To get started quickly, the code for this tutorial can be found at the following Github repository.
We'll be using the following tools to wrangle the weather model output files:
You should be able to find install instructions for all of these on their respective web pages.
The NOAA NOMADS website provides access to a myriad array of weather prediction data. We'll be working with precipitable water (PWAT) data from the 0.25 degree Global Forecast System (GFS). There is a lot of data in the system, so we'll guide you through how to find the URL that will enable you to download the right data.
As can be seen in this file list on the NOMADS site, there are multiple prediction times for each dataset corresponding to when the model has run, each of which allows access to a number of variables for a large number of atmospheric levels at various intervals from when the model has run. To start, let's select the first file in the list.
For each file, a wizard page allows users to select the appropriate conditions. We'll need to check off ‘PWAT' in the section labeled ‘Select the variables desired', the subregion as well as the handy checkbox at the bottom that creates a URL for “web programming” - we'll be using a URL constructed from this.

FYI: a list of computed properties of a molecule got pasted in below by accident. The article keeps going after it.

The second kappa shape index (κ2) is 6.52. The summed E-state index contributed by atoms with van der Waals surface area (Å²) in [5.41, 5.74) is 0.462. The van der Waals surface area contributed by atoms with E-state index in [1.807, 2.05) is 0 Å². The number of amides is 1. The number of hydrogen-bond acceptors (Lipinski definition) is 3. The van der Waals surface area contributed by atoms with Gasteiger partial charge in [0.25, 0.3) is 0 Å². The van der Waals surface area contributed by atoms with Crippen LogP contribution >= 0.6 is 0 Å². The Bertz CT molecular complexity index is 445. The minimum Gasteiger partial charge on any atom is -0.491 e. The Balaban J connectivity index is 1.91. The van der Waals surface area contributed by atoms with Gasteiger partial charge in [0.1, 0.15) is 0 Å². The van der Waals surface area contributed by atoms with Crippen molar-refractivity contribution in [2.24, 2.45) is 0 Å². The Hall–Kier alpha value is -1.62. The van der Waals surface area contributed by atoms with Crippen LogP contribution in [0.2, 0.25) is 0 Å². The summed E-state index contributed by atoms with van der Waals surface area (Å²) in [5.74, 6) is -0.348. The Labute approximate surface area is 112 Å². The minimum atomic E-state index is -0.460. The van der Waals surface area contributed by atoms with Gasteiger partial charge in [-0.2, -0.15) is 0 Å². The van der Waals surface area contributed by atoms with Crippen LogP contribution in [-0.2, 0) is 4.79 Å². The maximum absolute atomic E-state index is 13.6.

For precipitable water (PWAT) at all levels, we have the following URL - note that the URL will change with the date, so make sure to construct your own:
wget http://nomads.ncep.noaa.gov/cgi-bin/filter_gfs_0p25.pl?file=gfs.t12z.pgrb2.0p25.f000&all_lev=on&var_PWAT=on&leftlon=0&rightlon=360&toplat=90&bottomlat=-90&dir=%2Fgfs.2016011212 -O raw.grib2
You should now have a one band
grib2 depicting PWAT for the date and time that you selected. Open this in a desktop GIS system such as QGIS and you should see the following:
A quirk of these grib files are their extent: a global, equirectangular raster with an origin of -(cellsize / 2), all the way around the world, crossing the antimeridian, to 360 - (cellsize / 2). To more easily process the gribs, we created gribdoctor - a project that is still under development - which (a) upsamples the data by a factor of 2, (b) splits at the antimeridian, and © splices the data onto the other side to make a -180 to 180 extent dataset. This is crucial to be able to work with the Mapbox stack. Here is the command:
gribdoctor smoosh -dev -uw <input>.grib2 <output>.tif
gribdoctor smooshis the command + subcommand used to perform this operation;
-dev -uware input options for